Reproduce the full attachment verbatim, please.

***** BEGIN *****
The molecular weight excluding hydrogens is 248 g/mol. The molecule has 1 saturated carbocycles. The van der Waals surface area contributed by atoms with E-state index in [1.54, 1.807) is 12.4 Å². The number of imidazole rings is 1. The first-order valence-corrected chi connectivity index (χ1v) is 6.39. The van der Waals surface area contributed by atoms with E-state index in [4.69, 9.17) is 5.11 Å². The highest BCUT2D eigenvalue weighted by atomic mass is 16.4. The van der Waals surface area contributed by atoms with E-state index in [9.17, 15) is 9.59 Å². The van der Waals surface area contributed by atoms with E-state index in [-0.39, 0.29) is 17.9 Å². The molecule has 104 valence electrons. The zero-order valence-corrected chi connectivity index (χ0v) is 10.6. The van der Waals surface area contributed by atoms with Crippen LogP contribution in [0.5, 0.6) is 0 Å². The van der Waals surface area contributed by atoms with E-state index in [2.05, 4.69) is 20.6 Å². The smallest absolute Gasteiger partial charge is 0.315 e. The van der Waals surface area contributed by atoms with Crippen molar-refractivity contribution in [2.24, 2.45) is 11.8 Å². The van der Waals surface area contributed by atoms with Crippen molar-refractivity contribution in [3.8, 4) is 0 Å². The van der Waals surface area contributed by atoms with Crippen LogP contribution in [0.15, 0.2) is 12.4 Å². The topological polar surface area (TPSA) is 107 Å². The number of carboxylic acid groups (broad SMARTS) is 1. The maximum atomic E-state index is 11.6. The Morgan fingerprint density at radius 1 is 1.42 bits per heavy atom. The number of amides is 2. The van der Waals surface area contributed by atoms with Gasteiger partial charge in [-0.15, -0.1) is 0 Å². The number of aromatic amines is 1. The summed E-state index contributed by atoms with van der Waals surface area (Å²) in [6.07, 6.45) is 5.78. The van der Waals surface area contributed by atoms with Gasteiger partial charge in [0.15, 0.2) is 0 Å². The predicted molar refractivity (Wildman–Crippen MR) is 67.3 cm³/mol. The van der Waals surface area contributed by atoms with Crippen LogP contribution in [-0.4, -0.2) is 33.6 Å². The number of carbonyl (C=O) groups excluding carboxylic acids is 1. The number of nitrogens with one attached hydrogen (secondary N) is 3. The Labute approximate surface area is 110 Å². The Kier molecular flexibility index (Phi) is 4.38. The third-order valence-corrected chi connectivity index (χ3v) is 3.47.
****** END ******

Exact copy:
The molecular weight excluding hydrogens is 248 g/mol. The molecule has 1 saturated carbocycles. The van der Waals surface area contributed by atoms with E-state index in [1.54, 1.807) is 12.4 Å². The number of imidazole rings is 1. The first-order valence-corrected chi connectivity index (χ1v) is 6.39. The van der Waals surface area contributed by atoms with E-state index in [4.69, 9.17) is 5.11 Å². The highest BCUT2D eigenvalue weighted by atomic mass is 16.4. The van der Waals surface area contributed by atoms with E-state index in [9.17, 15) is 9.59 Å². The van der Waals surface area contributed by atoms with E-state index in [-0.39, 0.29) is 17.9 Å². The molecule has 104 valence electrons. The zero-order valence-corrected chi connectivity index (χ0v) is 10.6. The van der Waals surface area contributed by atoms with Crippen LogP contribution in [0.5, 0.6) is 0 Å². The van der Waals surface area contributed by atoms with E-state index in [2.05, 4.69) is 20.6 Å². The smallest absolute Gasteiger partial charge is 0.315 e. The van der Waals surface area contributed by atoms with Crippen molar-refractivity contribution in [2.24, 2.45) is 11.8 Å². The van der Waals surface area contributed by atoms with Crippen molar-refractivity contribution in [3.8, 4) is 0 Å². The van der Waals surface area contributed by atoms with Crippen LogP contribution in [0.15, 0.2) is 12.4 Å². The topological polar surface area (TPSA) is 107 Å². The number of carboxylic acid groups (broad SMARTS) is 1. The maximum atomic E-state index is 11.6. The Morgan fingerprint density at radius 1 is 1.42 bits per heavy atom. The number of amides is 2. The van der Waals surface area contributed by atoms with Gasteiger partial charge in [-0.15, -0.1) is 0 Å². The number of aromatic amines is 1. The summed E-state index contributed by atoms with van der Waals surface area (Å²) in [6.07, 6.45) is 5.78. The van der Waals surface area contributed by atoms with Gasteiger partial charge in [0.15, 0.2) is 0 Å². The predicted molar refractivity (Wildman–Crippen MR) is 67.3 cm³/mol. The van der Waals surface area contributed by atoms with Crippen LogP contribution in [-0.4, -0.2) is 33.6 Å². The number of carbonyl (C=O) groups excluding carboxylic acids is 1. The number of nitrogens with one attached hydrogen (secondary N) is 3. The Labute approximate surface area is 110 Å². The Kier molecular flexibility index (Phi) is 4.38. The third-order valence-corrected chi connectivity index (χ3v) is 3.47.